Campbell wasted no time building winner in Ottawa
Redblacks head coach hired good people and created championship atmosphere
Given that Rick Campbell was hired first as an assistant coach by the late Don Matthews and last by John Hufnagel — Hall of Fame bookends, Campbell called them — there was bound to be a ton of learning in between.
All he had to do was keep his eyes and ears open; and he has always been committed to that process. “I think the big thing is to never stop learning,” said Campbell, who graduated from the ranks of Canadian Football League assistant five years ago to become the head coach of Ottawa Redblacks, a franchise that continues to amaze.
“You can learn something from everybody. Even if you don’t agree exactly with someone, there is still something you could always take from people. There are always ways to evolve and I think that’s part of the key in football, to evolve with the game and evolve with the times.
“I was fortunate enough to be around some pretty big, legendary guys. Don Matthews was the first guy I coached with here. I don’t want to leave people out, but the first guy was Don, the last guy I was with was Huf and those bookends would be two pretty good examples of Hall of Fame-type guys who endured in football for a long time.”
Matthews, who died in 2017, won five Grey Cups as a head coach, while Hufnagel coached the Stampeders to a pair of championships and is now Calgary’s GM. Campbell was also fortunate to have learned about the CFL from another hall of famer, his father Hugh, who played receiver for Saskatchewan, coached the Edmonton Eskimos to five straight Grey Cup wins in a six-year stretch in the late 1970s and early 1980s and went on to become Edmonton’s GM.
Rick was born in Spokane, Wash., but grew up in Edmonton, played football at Harry Ainlay High School and hung out in the Eskimos’ locker-room. There is CFL in his DNA and all over his resume; 15 years in the game as an assistant coach during two stops each in Edmonton and Calgary and one season with Winnipeg. Through that decade and a half he worked for seven head coaches and with more than 50 other assistants.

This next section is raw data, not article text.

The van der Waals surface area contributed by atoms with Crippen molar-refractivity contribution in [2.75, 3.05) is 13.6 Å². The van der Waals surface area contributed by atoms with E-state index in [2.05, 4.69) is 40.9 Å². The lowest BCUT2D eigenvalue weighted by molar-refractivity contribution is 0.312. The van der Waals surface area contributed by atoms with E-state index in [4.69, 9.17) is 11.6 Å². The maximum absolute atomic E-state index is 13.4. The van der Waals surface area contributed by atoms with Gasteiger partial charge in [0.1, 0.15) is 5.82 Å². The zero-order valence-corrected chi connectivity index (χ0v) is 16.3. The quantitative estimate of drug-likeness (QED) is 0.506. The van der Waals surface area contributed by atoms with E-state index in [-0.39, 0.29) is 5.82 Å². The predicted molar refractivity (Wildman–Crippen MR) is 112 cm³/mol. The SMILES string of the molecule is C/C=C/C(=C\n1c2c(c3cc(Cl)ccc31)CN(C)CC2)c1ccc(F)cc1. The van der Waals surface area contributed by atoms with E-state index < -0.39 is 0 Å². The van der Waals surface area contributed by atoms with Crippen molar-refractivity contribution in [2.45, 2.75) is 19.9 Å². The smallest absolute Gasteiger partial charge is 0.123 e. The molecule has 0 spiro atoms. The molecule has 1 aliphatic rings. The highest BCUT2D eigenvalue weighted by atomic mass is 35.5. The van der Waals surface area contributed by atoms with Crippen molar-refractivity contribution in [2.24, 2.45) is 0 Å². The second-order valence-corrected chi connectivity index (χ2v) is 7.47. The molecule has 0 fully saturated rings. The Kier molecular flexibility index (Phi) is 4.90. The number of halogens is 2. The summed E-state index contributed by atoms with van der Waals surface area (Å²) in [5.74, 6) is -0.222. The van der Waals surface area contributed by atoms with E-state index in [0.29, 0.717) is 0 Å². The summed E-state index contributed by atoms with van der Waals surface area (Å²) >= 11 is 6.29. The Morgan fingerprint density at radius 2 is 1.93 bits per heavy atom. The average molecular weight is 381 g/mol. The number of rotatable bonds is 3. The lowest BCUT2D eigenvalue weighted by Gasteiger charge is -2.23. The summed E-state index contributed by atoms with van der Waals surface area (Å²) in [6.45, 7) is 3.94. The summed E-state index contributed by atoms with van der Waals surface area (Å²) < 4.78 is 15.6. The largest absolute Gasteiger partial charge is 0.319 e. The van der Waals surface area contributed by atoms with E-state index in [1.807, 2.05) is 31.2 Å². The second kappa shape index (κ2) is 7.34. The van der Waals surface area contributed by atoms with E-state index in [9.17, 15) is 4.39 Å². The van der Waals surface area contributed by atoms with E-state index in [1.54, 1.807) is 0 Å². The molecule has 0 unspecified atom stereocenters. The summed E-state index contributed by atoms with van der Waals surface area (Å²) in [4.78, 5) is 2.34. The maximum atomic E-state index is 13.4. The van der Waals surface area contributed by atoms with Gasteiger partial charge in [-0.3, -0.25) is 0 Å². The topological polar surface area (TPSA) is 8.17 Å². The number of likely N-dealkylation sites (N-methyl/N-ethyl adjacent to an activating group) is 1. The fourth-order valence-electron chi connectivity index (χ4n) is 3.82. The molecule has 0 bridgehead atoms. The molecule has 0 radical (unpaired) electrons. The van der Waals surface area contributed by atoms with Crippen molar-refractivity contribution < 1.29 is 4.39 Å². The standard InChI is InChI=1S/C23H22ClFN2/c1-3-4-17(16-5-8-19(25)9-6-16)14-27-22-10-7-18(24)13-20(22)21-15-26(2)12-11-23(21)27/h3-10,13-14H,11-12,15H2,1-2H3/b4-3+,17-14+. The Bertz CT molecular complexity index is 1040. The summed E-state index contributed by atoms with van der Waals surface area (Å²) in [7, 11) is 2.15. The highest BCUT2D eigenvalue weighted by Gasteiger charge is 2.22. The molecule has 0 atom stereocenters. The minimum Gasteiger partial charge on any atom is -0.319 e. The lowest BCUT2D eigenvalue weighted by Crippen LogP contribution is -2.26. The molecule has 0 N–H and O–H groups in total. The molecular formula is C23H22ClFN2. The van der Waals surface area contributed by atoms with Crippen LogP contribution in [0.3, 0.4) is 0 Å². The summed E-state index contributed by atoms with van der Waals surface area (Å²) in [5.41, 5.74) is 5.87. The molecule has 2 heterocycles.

One of them sat across from him on Wednesday, as Grey Cup week kicked off with the coaches’ news conference. Campbell and Stamps head coach Dave Dickenson worked on Hufnagel’s staff together in 2010, 2012 and 2013.
“Knowing Rick personally, I knew when he got his job over there (in Ottawa) he would do everything in his power to do it the right way,” said Dickenson. “Build from inside, hire some good people. I think he’s a winner. I certainly respect the job he does and I’m not surprised he’s had the success he’s had.”
Campbell left a perennial winner in Calgary to join a startup in Ottawa. He wanted the chance to work with GM Marcel Desjardins because their philosophies align.
“It’s really all about winning football and surrounding yourself with good people,” said Campbell.
“Talented people with character, who can ride out the tough times and are interested in being part of a team. Making it not about themselves but making it about the Redblacks.”
Campbell reached back into his past to assemble his first coaching staff; Mike Gibson and Don Yanowsky from his days in Calgary, Marcus Crandell from Edmonton, Mark Nelson from both Winnipeg and Edmonton. There have been additions and deletions since then, and there has been an incredible run of success. It stems in part from Campbell’s commitment to the crushing workload, his eye for detail and the respectful way he has of treating the people he works with.
But for crying out loud, he and they started from scratch.
The Redblacks were 2-16 under Campbell in 2014, strung together nine straight losses, and were beaten by as much as 38 points in the waning days of the season. They beat Toronto by a singleton and hammered Winnipeg 42-20. They allowed 465 points total and scored just 278.
To turn that moribund ship around in one season and sail it into a Grey Cup game against the Eskimos in 2015 is nothing short of miraculous. Then they went one better by beating Dickenson and the Stampeders in the 2016 Grey Cup tilt. And here they are again; the franchise’s third Grey Cup appearance in just five years. People always talk about Hugh’s influence on his son, which is both significant and hard for anyone to measure accurately or succinctly. But with every Grey Cup appearance, every lesson learned on the biggest stage this league offers, the son steers the conversation in another direction, and they become more like peers.